I. Form of the international instrument
 

Qu. 1

Do you consider the International Labour Conference should adopt a new international instrument concerning the promotion of cooperatives?

Total number of replies: 95.

Affirmative: Algeria, Argentina, Austria, Azerbaijan, Bahamas, Barbados, Belarus, Belgium, Benin, Bolivia, Brazil, Bulgaria, Burkina Faso, Cambodia, Cameroon, Canada, Chile, China, Colombia, Costa Rica, Croatia, Cuba, Czech Republic, Denmark, Ecuador, Egypt, El Salvador, Estonia, Ethiopia, Finland, France, Gambia, Germany, Ghana, Guyana, Hungary, India, Indonesia, Iraq, Israel, Italy, Jamaica, Japan, Jordan, Kenya, Republic of  Korea, Lebanon, Lithuania, Malaysia, Mali, Malta, Mauritius, Mexico, Republic of  Moldova, Morocco, Namibia, Nepal, Nicaragua, Norway, Oman, Panama, Peru, Philippines, Poland, Portugal, Qatar, Romania, Russian Federation, Saint Kitts and Nevis, Saint Lucia, Senegal, Slovakia, Slovenia, Spain, Sri Lanka, Swaziland, Switzerland, Syrian Arab Republic, Tajikistan, United Republic of  Tanzania, Thailand, Togo, Trinidad and Tobago, Tunisia, Turkey, Ukraine, United Arab Emirates, United Kingdom, United States, Uruguay, Venezuela, Zimbabwe.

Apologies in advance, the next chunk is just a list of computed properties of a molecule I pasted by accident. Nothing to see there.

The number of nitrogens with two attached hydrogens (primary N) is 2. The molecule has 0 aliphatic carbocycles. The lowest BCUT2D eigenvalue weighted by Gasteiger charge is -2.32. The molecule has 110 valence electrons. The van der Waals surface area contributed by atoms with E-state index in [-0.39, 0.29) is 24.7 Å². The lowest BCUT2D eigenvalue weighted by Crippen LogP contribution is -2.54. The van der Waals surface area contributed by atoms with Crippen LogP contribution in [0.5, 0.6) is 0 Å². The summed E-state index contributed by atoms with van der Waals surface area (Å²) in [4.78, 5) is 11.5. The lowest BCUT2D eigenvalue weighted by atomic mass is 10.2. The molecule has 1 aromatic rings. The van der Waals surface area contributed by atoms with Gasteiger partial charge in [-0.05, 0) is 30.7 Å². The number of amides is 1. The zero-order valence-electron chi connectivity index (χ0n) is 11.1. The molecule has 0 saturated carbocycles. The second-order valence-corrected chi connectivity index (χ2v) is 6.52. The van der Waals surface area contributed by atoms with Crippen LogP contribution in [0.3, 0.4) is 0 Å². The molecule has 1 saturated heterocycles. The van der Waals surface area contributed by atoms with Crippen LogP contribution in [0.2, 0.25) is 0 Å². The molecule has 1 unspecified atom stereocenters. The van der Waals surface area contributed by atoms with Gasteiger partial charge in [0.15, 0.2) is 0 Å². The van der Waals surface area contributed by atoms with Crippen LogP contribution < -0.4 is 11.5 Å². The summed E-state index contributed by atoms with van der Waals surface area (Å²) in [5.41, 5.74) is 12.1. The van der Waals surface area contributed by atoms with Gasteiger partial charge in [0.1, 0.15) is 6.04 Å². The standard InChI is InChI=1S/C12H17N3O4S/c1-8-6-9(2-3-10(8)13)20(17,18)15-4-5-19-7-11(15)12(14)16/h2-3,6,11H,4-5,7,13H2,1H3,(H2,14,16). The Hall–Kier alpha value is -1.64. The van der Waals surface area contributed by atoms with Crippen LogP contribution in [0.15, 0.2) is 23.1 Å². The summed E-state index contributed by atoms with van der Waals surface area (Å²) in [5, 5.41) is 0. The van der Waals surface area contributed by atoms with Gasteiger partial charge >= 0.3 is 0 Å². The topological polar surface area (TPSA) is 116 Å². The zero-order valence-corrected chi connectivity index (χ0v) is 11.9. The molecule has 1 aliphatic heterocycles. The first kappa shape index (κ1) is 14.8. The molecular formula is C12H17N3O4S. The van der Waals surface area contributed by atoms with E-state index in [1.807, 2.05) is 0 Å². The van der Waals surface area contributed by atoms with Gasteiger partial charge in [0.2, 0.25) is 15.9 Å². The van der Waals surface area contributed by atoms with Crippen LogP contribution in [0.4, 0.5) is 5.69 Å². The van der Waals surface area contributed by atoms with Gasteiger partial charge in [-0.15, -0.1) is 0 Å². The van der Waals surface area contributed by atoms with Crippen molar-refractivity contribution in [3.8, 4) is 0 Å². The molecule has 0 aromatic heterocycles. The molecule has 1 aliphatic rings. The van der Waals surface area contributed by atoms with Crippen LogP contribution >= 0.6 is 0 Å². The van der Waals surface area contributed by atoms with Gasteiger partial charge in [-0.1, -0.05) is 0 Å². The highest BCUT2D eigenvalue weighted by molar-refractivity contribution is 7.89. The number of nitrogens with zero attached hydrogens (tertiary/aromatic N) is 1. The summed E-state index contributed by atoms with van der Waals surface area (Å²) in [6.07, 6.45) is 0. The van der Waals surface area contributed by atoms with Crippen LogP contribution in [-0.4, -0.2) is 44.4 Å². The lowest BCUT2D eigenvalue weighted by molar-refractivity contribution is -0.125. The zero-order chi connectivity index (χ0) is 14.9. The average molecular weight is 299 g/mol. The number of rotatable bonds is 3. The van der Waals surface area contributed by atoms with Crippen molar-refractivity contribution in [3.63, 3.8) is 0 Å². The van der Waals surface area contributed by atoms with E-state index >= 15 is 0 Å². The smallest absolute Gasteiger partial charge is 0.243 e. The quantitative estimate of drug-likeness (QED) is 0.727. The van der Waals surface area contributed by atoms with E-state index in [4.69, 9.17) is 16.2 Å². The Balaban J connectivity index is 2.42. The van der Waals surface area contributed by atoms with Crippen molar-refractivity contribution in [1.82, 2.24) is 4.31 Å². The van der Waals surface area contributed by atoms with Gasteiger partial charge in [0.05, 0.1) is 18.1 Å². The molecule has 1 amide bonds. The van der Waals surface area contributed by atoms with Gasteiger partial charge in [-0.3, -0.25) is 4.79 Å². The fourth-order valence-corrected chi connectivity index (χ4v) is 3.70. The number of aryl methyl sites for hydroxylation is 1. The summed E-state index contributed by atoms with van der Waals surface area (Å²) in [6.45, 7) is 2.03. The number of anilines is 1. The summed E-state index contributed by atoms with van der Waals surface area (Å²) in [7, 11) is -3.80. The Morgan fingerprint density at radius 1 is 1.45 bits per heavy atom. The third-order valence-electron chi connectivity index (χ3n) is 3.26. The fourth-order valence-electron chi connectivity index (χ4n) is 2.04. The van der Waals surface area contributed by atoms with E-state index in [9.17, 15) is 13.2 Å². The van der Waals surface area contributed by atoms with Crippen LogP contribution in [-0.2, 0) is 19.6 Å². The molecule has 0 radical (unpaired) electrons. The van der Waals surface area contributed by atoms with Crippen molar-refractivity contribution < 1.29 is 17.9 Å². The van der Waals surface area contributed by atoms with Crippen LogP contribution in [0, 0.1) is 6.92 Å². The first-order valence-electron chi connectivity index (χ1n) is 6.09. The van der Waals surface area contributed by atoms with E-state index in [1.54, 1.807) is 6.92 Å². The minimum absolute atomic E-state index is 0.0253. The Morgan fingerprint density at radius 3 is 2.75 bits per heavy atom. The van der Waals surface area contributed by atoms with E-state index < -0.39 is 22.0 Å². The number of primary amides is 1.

Negative: None.

Other: Chad, Cyprus, Kuwait.

The large majority of member States replying to this question, including workers’ and employers’ organizations, were in favour of a new international standard on the promotion of cooperatives. The reasons given pointed mainly to the need to reflect the economic, social and political changes that have taken place worldwide since the adoption of Recommendation No. 127 in 1966. In addition, a number of replies mentioned the need to adopt an instrument relevant to all countries, and not just developing countries. Point 1 of the Proposed Conclusions has been drafted accordingly.
 

Qu. 2

If so, do you consider that the instrument should take the form of a Recommendation?

Total number of replies: 95.